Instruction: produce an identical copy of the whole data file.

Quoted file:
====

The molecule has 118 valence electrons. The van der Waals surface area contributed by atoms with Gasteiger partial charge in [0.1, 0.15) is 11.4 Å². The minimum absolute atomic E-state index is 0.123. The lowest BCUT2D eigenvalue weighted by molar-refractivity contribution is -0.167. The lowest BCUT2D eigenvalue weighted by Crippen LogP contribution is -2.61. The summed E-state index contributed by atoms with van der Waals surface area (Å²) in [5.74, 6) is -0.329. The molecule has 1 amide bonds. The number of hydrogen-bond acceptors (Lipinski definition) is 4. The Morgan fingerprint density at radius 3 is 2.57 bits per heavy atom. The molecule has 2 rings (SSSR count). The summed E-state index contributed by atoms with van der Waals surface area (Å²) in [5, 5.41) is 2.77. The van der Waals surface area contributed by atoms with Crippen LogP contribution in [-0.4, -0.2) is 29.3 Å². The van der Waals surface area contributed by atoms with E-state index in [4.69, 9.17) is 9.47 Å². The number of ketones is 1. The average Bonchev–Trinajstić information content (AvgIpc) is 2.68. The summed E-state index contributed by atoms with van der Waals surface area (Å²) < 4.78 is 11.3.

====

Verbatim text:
The molecule has 118 valence electrons. The van der Waals surface area contributed by atoms with Gasteiger partial charge in [0.1, 0.15) is 11.4 Å². The minimum absolute atomic E-state index is 0.123. The lowest BCUT2D eigenvalue weighted by molar-refractivity contribution is -0.167. The lowest BCUT2D eigenvalue weighted by Crippen LogP contribution is -2.61. The summed E-state index contributed by atoms with van der Waals surface area (Å²) in [5.74, 6) is -0.329. The molecule has 1 amide bonds. The number of hydrogen-bond acceptors (Lipinski definition) is 4. The Morgan fingerprint density at radius 3 is 2.57 bits per heavy atom. The molecule has 2 rings (SSSR count). The summed E-state index contributed by atoms with van der Waals surface area (Å²) in [5, 5.41) is 2.77. The van der Waals surface area contributed by atoms with Crippen LogP contribution in [-0.4, -0.2) is 29.3 Å². The van der Waals surface area contributed by atoms with E-state index in [4.69, 9.17) is 9.47 Å². The number of ketones is 1. The average Bonchev–Trinajstić information content (AvgIpc) is 2.68. The summed E-state index contributed by atoms with van der Waals surface area (Å²) < 4.78 is 11.3.